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Monday, September 22, 2008

"The high cost of low prices"

The Big Squeeze is a remarkable collection of anecdotes and data that leaves the reader almost overwhelmed by the circumstances faced daily by so many American workers.  Steven Greenhouse highlights the full range of problems workers today face -- long, undercompensated, and often uncompensated, work hours; dangerous work conditions; discrimination and other illegal mistreatment; lack of health care coverage or reasonable leave to attend to family responsibilities.

Particularly interesting to me what Greenhouse's discussion of how these conditions have changed over time and especially his focus on the post-World War II attitude of employers and the government and the social contract that benefitted workers in the middle part of the 20th century.  It is helpful to remember that today's workplace conditions are not inevitable, but are the consequences of shifting attitudes and priorities that could again shift.

In this regard, Wal-Mart is an interesting example because the story of Wal-Mart so closely mirrors the story Greenhouse tells about changes in the relationship between employee and employer over the past four or five decades.  Sam Walton, founder of Wal-Mart, was legendary for giving employees an impression that they were family, and that they were being heard.  Greenhouse tells and extraordinary story of current Wal-Mart  CEO Lee Scott's early days at the company.  He started as an assistant director of trucking, and when one employee violated a rule, he would send warnings to all employees.  The drivers ultimately complained directly to Sam Walton, who "told Scott to apologize and made he tell the drivers that he appreciated that they had used Wal-Mart's Open Door policy to go over his head to complain."  (138)  This is in such stark contrast wit hthe stories from earlier chapters in the book of workers disciplined and even fired for pointing out gross misconduct by their supervisors.  And it stands in stark contract to Wal-Mart's current policies.  While Wal-Mart still likes to tout itself as the natural outgrowth of its roots as an employee-first business, it is today the prototype of what is not working for workers.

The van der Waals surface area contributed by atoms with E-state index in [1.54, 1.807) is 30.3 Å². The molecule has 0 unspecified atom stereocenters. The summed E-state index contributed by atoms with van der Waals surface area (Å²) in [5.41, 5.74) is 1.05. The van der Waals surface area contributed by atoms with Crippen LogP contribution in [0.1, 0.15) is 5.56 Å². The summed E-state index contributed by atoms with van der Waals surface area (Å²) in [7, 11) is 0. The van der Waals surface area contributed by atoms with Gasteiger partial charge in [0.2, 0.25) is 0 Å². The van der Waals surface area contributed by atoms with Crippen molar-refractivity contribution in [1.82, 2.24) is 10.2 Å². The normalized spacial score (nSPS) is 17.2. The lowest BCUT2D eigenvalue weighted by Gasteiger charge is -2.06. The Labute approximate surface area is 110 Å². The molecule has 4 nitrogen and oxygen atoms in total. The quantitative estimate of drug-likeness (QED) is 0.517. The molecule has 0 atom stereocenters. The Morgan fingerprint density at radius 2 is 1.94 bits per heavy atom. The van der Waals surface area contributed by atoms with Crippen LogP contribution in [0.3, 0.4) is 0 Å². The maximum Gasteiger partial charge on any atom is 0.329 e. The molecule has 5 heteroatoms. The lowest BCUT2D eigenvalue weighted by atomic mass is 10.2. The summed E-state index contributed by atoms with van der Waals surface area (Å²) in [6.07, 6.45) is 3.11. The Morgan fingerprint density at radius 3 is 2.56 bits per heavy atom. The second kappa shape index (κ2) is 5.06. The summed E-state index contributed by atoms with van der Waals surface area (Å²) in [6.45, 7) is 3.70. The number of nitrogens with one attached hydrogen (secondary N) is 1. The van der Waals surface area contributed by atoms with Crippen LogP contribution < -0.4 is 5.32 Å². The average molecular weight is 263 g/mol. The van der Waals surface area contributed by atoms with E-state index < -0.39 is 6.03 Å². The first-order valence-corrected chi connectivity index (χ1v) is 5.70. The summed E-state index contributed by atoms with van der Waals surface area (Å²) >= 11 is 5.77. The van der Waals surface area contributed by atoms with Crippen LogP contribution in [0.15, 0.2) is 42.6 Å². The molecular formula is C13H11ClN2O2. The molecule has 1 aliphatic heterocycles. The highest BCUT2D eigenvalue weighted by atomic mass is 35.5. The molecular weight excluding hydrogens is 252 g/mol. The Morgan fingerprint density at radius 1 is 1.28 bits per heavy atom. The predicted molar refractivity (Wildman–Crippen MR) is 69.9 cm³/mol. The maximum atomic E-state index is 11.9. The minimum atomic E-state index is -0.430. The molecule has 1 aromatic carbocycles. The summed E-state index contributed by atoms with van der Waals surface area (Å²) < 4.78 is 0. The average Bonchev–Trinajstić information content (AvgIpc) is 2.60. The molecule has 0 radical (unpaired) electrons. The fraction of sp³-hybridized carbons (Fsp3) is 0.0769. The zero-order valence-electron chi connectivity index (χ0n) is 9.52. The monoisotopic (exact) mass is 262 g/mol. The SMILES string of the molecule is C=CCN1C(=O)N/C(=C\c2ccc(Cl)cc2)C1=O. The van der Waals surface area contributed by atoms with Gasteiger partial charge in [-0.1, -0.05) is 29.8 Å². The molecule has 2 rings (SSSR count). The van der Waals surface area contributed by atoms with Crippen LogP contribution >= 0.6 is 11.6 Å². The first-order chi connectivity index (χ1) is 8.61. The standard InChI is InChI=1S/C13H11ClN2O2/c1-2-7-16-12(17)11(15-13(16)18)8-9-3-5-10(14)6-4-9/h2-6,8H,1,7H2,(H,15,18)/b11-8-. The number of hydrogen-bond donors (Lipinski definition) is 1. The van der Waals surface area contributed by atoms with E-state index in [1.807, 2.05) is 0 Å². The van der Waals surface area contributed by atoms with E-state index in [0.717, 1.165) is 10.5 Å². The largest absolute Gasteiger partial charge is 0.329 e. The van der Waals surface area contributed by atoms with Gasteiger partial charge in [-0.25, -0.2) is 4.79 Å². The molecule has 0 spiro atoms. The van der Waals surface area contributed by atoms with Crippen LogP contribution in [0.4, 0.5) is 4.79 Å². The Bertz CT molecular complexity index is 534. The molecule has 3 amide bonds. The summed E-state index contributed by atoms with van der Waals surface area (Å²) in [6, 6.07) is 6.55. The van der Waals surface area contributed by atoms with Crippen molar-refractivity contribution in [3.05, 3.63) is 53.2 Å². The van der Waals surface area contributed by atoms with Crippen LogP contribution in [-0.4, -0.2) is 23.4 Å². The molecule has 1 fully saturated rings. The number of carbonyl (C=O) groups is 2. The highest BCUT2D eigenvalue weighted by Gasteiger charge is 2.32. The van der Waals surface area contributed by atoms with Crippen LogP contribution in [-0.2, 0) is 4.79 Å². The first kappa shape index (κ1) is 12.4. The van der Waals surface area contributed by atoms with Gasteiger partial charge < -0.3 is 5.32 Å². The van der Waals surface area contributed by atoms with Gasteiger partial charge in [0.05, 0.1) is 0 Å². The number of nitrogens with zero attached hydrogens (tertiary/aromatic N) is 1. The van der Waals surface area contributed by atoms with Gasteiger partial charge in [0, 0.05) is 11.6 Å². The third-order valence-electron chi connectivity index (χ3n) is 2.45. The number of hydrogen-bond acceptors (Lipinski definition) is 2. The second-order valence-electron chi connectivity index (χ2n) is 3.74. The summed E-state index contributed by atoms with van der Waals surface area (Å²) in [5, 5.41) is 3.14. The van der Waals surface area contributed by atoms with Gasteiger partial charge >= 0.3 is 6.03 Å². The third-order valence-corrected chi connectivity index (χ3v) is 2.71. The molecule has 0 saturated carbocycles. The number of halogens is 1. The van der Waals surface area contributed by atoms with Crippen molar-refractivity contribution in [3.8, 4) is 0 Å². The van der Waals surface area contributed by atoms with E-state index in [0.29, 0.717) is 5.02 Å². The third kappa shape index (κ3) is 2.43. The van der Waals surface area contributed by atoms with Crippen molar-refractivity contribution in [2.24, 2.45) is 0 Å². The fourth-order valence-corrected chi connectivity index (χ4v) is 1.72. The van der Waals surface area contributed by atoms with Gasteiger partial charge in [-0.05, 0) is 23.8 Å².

So what changed? 

This is where I might disagree slightly with Noah Zatz's argument that The Big Squeeze to some extent lets "real people" off the hook for what is going on in the workplace.  While many elements of Greenhouse's argument, and the extraordinary stories he recounts, do take the form of exposing corporate mistreatment of workers, I think the question of who should pay for a better system is never far from the surface of the argument.  As Greenhouse says of Wal-Mart, "rock-bottom costs make its rock-bottom prices possible."  In other words, a business model that seeks to drive prices to their lowest possible point cannot sustain a culture that treats employees well.  The only way conditions for workers will change is if all of us, one way or another, pay more to make that happen. 

The pressure on retailers to keep prices at their lowest possible point, and even to continue to lower them, is in direct tension with any improvement in working conditions.  There may be government solutions to this tension, and certainly pressure from shareholders and CEO salaries is some part of the problem.  But one of the things a book like The Big Squeeze might ideally do is to force consumers to think about "the high cost of low prices."

Posted by Melissa Hart on September 22, 2008 at 12:27 PM in Books | Permalink


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u suck :)

Posted by: p bryan | Dec 9, 2008 5:45:05 AM

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